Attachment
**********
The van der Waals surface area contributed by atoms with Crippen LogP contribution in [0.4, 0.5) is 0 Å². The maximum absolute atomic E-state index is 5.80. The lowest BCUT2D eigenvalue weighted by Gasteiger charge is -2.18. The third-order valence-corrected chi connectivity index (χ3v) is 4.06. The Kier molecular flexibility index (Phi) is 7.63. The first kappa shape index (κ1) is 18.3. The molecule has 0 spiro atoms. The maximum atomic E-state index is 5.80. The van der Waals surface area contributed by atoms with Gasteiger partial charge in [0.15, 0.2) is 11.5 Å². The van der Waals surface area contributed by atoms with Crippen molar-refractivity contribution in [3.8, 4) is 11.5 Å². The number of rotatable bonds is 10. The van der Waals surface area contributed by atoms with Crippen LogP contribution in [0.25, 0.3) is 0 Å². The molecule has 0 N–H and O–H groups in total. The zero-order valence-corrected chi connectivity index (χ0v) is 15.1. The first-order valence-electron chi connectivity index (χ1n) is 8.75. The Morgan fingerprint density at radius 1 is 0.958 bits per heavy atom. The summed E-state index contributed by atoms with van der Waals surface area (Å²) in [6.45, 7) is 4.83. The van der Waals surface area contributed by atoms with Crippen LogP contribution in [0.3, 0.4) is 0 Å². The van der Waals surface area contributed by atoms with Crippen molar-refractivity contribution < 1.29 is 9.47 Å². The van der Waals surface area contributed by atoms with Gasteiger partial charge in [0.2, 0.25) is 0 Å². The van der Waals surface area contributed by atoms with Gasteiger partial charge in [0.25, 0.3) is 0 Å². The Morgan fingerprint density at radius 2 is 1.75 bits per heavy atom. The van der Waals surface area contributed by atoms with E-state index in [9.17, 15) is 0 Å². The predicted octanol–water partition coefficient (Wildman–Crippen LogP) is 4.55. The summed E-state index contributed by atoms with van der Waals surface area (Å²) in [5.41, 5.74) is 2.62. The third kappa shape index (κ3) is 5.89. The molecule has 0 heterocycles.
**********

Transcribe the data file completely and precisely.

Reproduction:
The van der Waals surface area contributed by atoms with Crippen LogP contribution in [0.4, 0.5) is 0 Å². The maximum absolute atomic E-state index is 5.80. The lowest BCUT2D eigenvalue weighted by Gasteiger charge is -2.18. The third-order valence-corrected chi connectivity index (χ3v) is 4.06. The Kier molecular flexibility index (Phi) is 7.63. The first kappa shape index (κ1) is 18.3. The molecule has 0 spiro atoms. The maximum atomic E-state index is 5.80. The van der Waals surface area contributed by atoms with Gasteiger partial charge in [0.15, 0.2) is 11.5 Å². The van der Waals surface area contributed by atoms with Crippen molar-refractivity contribution in [3.8, 4) is 11.5 Å². The number of rotatable bonds is 10. The van der Waals surface area contributed by atoms with Crippen LogP contribution in [0.25, 0.3) is 0 Å². The molecule has 0 N–H and O–H groups in total. The zero-order valence-corrected chi connectivity index (χ0v) is 15.1. The first-order valence-electron chi connectivity index (χ1n) is 8.75. The Morgan fingerprint density at radius 1 is 0.958 bits per heavy atom. The summed E-state index contributed by atoms with van der Waals surface area (Å²) in [6.45, 7) is 4.83. The van der Waals surface area contributed by atoms with Crippen LogP contribution in [0.3, 0.4) is 0 Å². The van der Waals surface area contributed by atoms with Crippen molar-refractivity contribution < 1.29 is 9.47 Å². The van der Waals surface area contributed by atoms with Gasteiger partial charge in [0.2, 0.25) is 0 Å². The van der Waals surface area contributed by atoms with Gasteiger partial charge in [0.25, 0.3) is 0 Å². The Morgan fingerprint density at radius 2 is 1.75 bits per heavy atom. The van der Waals surface area contributed by atoms with E-state index in [9.17, 15) is 0 Å². The predicted octanol–water partition coefficient (Wildman–Crippen LogP) is 4.55. The summed E-state index contributed by atoms with van der Waals surface area (Å²) in [5.41, 5.74) is 2.62. The third kappa shape index (κ3) is 5.89. The molecule has 0 heterocycles.